Britain’s £60 billion chemical industry has warned the Chancellor, ahead of the Thursday’s Autumn Statement, to get a grip on rising energy costs for industry so that chemical businesses can continue to support growth across the UK economy.
In a letter to George Osborne, the Chemical Industries Association Chief Executive Steve Elliott said “the impact of climate policies on Energy Intensive Industries electricity costs is projected to rise to 70% by 2020 and the measures so far only partially address competitiveness concerns."
"We therefore call on the Government to broaden and deepen planned rebate measures to ensure that UK chemical businesses can compete with production locations in Germany, where the level of rebates for climate policy costs is higher, and further close the gap with operators in the US who, due to shale gas, enjoy gas prices which are a third of those in the UK”. By exploiting opportunities for shale gas the UK can credibly move to a longer-term energy policy that supports manufacturing and leaves energy-intensive industries less at the mercy of complex rebate and compensation schemes."
"The Association has also demanded that attempts to reduce the structural deficit are not met with a spread of further tax rises, government budgets for innovation are protected and previous promises to sort regulation are turned into action. In his letter Elliott points out that last year the Chancellor made a commitment to improve the transparency of regulators’ fees and charges but nothing of significance has happened. However the new cost burden seems to be coming through European environmental regulation, especially the Industrial Emissions Directive (IED). Elliott warned “UK chemical businesses alone could potentially need to make investments of approaching £1 billion to satisfy a “best techniques” criteria which will have no meaningful benefit on the environment”.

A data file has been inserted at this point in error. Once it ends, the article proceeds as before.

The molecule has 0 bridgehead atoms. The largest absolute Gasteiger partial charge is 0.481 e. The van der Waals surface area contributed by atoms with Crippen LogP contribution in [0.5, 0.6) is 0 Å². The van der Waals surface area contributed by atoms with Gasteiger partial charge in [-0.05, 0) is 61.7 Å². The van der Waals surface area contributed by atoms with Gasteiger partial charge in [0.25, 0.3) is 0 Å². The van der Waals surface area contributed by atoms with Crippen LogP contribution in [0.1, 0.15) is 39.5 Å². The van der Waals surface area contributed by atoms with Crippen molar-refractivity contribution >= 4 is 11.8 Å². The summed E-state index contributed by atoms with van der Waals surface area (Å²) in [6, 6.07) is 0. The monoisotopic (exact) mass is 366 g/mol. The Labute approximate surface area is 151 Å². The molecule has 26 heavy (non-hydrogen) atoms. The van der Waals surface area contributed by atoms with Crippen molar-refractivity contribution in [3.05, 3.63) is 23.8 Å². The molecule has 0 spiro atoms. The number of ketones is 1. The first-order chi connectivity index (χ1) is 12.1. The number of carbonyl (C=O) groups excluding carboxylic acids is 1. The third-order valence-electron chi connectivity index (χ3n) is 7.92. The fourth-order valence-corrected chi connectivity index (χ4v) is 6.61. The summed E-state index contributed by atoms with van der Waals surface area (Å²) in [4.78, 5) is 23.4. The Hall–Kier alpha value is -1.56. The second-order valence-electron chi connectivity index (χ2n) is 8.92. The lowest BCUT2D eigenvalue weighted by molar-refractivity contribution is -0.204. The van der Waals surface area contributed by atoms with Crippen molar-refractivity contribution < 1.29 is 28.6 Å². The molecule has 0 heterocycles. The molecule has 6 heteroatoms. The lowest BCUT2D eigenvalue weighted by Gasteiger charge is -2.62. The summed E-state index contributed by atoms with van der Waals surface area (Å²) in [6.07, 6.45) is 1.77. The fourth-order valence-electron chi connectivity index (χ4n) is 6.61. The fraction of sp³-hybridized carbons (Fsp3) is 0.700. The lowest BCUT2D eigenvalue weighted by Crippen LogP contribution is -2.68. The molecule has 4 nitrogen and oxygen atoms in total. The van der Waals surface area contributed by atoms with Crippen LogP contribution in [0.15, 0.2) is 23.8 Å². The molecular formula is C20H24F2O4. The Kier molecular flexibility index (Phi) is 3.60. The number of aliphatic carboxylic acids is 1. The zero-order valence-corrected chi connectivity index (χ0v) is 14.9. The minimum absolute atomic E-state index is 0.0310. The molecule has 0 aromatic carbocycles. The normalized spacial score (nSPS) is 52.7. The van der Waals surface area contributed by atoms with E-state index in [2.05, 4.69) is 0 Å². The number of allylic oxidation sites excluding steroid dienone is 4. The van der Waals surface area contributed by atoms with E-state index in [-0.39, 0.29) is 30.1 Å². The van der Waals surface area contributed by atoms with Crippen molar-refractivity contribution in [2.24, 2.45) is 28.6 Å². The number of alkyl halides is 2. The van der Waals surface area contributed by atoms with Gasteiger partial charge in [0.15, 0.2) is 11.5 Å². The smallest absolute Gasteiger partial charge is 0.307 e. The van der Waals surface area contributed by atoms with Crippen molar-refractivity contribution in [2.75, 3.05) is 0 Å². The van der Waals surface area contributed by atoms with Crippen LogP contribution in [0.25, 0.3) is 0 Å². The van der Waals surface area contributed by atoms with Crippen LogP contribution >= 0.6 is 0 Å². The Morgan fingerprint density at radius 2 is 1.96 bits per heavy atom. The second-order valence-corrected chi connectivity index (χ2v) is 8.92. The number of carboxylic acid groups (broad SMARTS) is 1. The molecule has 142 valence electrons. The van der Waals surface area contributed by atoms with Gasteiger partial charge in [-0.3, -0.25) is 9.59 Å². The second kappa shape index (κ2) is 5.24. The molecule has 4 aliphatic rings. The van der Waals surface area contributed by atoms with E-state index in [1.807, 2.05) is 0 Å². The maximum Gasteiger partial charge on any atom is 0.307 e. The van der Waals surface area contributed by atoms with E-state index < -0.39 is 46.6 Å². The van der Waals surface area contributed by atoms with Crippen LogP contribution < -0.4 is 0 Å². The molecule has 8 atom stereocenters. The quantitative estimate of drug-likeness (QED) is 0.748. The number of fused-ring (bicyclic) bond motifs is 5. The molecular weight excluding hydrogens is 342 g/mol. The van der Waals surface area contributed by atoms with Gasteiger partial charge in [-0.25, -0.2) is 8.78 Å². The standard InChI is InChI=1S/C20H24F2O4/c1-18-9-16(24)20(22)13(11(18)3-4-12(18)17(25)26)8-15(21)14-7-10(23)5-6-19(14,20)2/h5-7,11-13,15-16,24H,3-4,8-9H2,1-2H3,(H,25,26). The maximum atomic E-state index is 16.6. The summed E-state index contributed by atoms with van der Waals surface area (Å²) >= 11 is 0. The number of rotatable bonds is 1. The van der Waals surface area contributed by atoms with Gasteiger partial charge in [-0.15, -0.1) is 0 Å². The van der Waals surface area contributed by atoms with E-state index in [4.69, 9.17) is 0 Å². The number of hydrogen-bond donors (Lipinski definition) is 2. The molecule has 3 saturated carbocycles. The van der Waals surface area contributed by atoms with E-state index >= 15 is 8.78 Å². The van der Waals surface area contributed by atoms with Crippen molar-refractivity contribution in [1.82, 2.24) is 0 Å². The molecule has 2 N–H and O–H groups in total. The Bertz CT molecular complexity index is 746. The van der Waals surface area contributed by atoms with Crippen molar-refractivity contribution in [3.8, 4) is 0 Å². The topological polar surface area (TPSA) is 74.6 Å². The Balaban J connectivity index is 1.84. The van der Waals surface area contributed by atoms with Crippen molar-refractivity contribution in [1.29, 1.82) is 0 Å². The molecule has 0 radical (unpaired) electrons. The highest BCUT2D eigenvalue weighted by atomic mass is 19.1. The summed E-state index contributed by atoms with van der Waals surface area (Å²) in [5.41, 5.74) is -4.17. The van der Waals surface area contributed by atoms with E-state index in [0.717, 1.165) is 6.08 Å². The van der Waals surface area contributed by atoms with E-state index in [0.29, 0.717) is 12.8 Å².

Notes to Editors:
· Chemical and pharmaceutical businesses in the UK - represented by the Association - contribute £80 million of Added Value every single working day - £20 billion a year - to the UK’s Gross Domestic Product.
· The Industry’s trade balance is a positive £25 million every day, whilst the rest of manufacturing has a daily deficit of around £300 million.
· The Industry is the nation’s number one manufacturing exporter.
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